Scattery Island, A Discovery Point



Less than an hour from Limerick city, and located where the waters of the mighty Shannon meets the Wild Atlantic Way, lies Scattery Island – one of the least known but most impressive visitor attractions anywhere in Ireland.  Last year, Scattery Island was selected as Irelands European Destination of Excellence for 2017 (EDEN award) and the award ceremoney took place in Brussels in March 2018. This is a significant win for this little known island, and it now joins the ranks of other top tourism EDEN winners such as the Burren/Cliffs of Mother and Loop Head.  Last year saw visitor numbers to the island grow by 300% as word spreads about the beauty of this little island located off the West Coast of Co. Clare. Although many tourist sites market themselves as being a ‘hidden gem’ a trip to Scattery really is a unique visitor experience and one not to be missed on your Wild Atlantic Way journey.


Scattery Island, also known as ‘Inis Cathaigh’ has a fascinating history and was once the home of legendry monsters, medieval saints, Irish chieftains, Vikings, adventurers’ raiders and traders. Today the island is uninhabited and visitors can explore its ancient historic sites and experience its unspoilt natural beauty in peace and tranquillity without battling their way through gift shops and large busloads of tourists.  Unlike other heritage sites which have suffered from overdevelopment and commercialisation, visitors to Scattery are offered free entry to the island’s new heritage centre and free walking tours by friendly and professional tour guides from OPW Heritage Services.


The free guided tours are very popular with younger visitors who can hear the legend of “An Cáthach” the monster who once ruled the Island and learn about Brian Boru – the High King of Ireland who defeated the Limerick Vikings in a great battle on Scattery. Older visitors can discover the daily life and struggles of the local community who lived in this beautiful but isolated location until the 1970’s.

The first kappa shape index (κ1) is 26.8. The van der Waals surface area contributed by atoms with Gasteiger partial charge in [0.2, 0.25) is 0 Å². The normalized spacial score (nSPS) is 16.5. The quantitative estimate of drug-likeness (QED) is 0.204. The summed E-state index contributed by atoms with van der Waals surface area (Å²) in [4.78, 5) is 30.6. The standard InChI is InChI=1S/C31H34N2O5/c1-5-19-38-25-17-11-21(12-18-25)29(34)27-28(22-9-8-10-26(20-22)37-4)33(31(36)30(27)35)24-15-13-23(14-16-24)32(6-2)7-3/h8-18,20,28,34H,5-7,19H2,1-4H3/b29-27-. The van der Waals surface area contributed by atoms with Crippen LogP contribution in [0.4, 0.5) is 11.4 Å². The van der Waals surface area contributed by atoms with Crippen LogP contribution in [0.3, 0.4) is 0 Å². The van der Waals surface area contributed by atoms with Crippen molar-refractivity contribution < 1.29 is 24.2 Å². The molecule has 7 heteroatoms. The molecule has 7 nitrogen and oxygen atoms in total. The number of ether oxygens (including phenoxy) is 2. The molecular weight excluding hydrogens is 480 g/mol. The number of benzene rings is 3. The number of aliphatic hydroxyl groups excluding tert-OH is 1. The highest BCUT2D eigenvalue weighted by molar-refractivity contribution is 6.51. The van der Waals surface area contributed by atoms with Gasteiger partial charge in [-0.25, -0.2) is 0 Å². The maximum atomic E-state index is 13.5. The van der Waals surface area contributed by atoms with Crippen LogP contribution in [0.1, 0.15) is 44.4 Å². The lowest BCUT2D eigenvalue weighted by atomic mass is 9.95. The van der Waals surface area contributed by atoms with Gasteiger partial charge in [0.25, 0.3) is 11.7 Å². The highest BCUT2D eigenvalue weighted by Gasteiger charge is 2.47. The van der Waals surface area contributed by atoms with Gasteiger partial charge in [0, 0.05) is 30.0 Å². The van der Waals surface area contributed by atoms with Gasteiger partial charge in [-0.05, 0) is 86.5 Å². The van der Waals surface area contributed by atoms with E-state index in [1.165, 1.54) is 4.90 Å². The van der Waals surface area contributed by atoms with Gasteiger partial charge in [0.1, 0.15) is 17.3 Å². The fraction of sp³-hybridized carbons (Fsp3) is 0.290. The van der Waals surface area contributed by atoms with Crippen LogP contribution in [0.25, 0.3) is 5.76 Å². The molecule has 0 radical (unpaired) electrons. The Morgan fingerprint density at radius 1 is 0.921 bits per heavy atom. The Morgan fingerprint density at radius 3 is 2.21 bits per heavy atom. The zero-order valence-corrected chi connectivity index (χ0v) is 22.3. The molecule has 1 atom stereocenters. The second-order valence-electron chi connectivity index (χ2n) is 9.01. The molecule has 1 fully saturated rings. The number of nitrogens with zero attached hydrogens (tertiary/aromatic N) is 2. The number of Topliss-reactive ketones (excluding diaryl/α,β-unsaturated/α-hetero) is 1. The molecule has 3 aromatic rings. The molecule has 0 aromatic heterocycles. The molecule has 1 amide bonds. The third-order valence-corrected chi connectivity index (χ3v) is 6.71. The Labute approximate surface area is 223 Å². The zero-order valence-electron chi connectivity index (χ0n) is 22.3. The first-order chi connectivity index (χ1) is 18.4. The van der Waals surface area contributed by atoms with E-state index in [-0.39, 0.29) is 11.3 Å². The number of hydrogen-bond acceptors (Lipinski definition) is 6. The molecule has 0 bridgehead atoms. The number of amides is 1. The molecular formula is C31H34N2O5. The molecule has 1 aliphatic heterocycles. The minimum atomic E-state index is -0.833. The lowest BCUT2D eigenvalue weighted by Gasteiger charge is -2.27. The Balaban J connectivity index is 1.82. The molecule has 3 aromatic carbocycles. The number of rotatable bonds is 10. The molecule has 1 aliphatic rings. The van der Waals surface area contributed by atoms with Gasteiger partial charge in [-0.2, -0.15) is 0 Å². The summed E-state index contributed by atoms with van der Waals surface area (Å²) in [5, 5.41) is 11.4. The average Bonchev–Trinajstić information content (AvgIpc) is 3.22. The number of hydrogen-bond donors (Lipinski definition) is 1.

Visitors can explore the cathedral and churches of the ancient celtic monastery founded by Saint Senan in the sixth century and marvel at the island’s round tower, one of the tallest and best surviving examples in Ireland which has withstood Atlantic storms for over a thousand years. More adventurous day-trippers can also explore the abandoned ruins of the artillery fort on the south of the island which was built by the British army over two hundred years ago to prevent Napoleon’s armies sailing up the Shannon towards Limerick.


As well as these historic sites the island also has a lighthouse, the deserted village where the islanders once lived and beautiful semi-natural grass land which is home to an array of wild bird, animal and plant life which is of great interest to ecologists and bird watchers who visit.


A seasonal ferry service operates  between May and September offering regular, fast and comfortable ferry sailings to Scattery from Kilrush. This daily service departs Kilrush Marina and the full schedule of sailing times and further information on the service can be found on their website and the site also includes information on local accommodation and other tourism attractions in the area.


Scattery Island offers tourists amazing panoramic views of the Shannon Estuary and in good weather is the ideal spot for a picnic. Packed lunch options are available as part of your booking to the island and full details can be found on the  website.


There are a range of short and long stay options available ensuring you can plan the perfect day out or you can also avail of our bespoke River Cruise and Island Visit day trips custom designed to suit your requirements.


To book your trip to Scattery Island and enjoy the experiences of one of the Shannon regions real hidden treasures, Phone Scattery Island Tours on (085) 2505512 or email [email protected]


Scattery Island – Yours to Explore